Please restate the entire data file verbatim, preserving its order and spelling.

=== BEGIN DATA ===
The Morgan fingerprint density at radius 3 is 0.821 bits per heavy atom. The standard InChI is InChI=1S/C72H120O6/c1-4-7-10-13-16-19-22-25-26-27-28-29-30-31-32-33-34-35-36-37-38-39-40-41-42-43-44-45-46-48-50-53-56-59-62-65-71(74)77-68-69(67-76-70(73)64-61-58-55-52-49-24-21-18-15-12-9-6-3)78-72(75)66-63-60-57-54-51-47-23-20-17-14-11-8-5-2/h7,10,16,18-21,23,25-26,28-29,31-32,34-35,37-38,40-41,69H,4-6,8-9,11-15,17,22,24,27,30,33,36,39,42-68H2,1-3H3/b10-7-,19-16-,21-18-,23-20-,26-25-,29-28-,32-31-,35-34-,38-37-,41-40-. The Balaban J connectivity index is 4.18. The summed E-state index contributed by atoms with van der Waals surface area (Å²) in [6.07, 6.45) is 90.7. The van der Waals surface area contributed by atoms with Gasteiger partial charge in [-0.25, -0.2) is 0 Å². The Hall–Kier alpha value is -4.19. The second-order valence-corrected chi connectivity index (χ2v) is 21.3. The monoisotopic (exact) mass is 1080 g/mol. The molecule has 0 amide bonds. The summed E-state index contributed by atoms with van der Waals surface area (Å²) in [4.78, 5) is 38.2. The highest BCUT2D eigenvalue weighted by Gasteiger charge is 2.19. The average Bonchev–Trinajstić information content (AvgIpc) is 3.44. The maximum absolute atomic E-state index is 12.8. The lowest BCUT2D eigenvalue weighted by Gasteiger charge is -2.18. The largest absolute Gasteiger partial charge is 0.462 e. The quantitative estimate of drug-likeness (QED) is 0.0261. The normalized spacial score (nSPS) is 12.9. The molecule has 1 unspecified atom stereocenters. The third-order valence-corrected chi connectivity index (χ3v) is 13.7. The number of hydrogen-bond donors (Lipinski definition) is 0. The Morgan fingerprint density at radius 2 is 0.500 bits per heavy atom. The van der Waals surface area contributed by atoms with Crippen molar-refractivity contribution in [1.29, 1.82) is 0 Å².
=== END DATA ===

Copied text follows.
The Morgan fingerprint density at radius 3 is 0.821 bits per heavy atom. The standard InChI is InChI=1S/C72H120O6/c1-4-7-10-13-16-19-22-25-26-27-28-29-30-31-32-33-34-35-36-37-38-39-40-41-42-43-44-45-46-48-50-53-56-59-62-65-71(74)77-68-69(67-76-70(73)64-61-58-55-52-49-24-21-18-15-12-9-6-3)78-72(75)66-63-60-57-54-51-47-23-20-17-14-11-8-5-2/h7,10,16,18-21,23,25-26,28-29,31-32,34-35,37-38,40-41,69H,4-6,8-9,11-15,17,22,24,27,30,33,36,39,42-68H2,1-3H3/b10-7-,19-16-,21-18-,23-20-,26-25-,29-28-,32-31-,35-34-,38-37-,41-40-. The Balaban J connectivity index is 4.18. The summed E-state index contributed by atoms with van der Waals surface area (Å²) in [6.07, 6.45) is 90.7. The van der Waals surface area contributed by atoms with Gasteiger partial charge in [-0.25, -0.2) is 0 Å². The Hall–Kier alpha value is -4.19. The second-order valence-corrected chi connectivity index (χ2v) is 21.3. The monoisotopic (exact) mass is 1080 g/mol. The molecule has 0 amide bonds. The summed E-state index contributed by atoms with van der Waals surface area (Å²) in [4.78, 5) is 38.2. The highest BCUT2D eigenvalue weighted by Gasteiger charge is 2.19. The average Bonchev–Trinajstić information content (AvgIpc) is 3.44. The maximum absolute atomic E-state index is 12.8. The lowest BCUT2D eigenvalue weighted by Gasteiger charge is -2.18. The largest absolute Gasteiger partial charge is 0.462 e. The quantitative estimate of drug-likeness (QED) is 0.0261. The normalized spacial score (nSPS) is 12.9. The molecule has 1 unspecified atom stereocenters. The third-order valence-corrected chi connectivity index (χ3v) is 13.7. The number of hydrogen-bond donors (Lipinski definition) is 0. The Morgan fingerprint density at radius 2 is 0.500 bits per heavy atom. The van der Waals surface area contributed by atoms with Crippen molar-refractivity contribution in [1.29, 1.82) is 0 Å².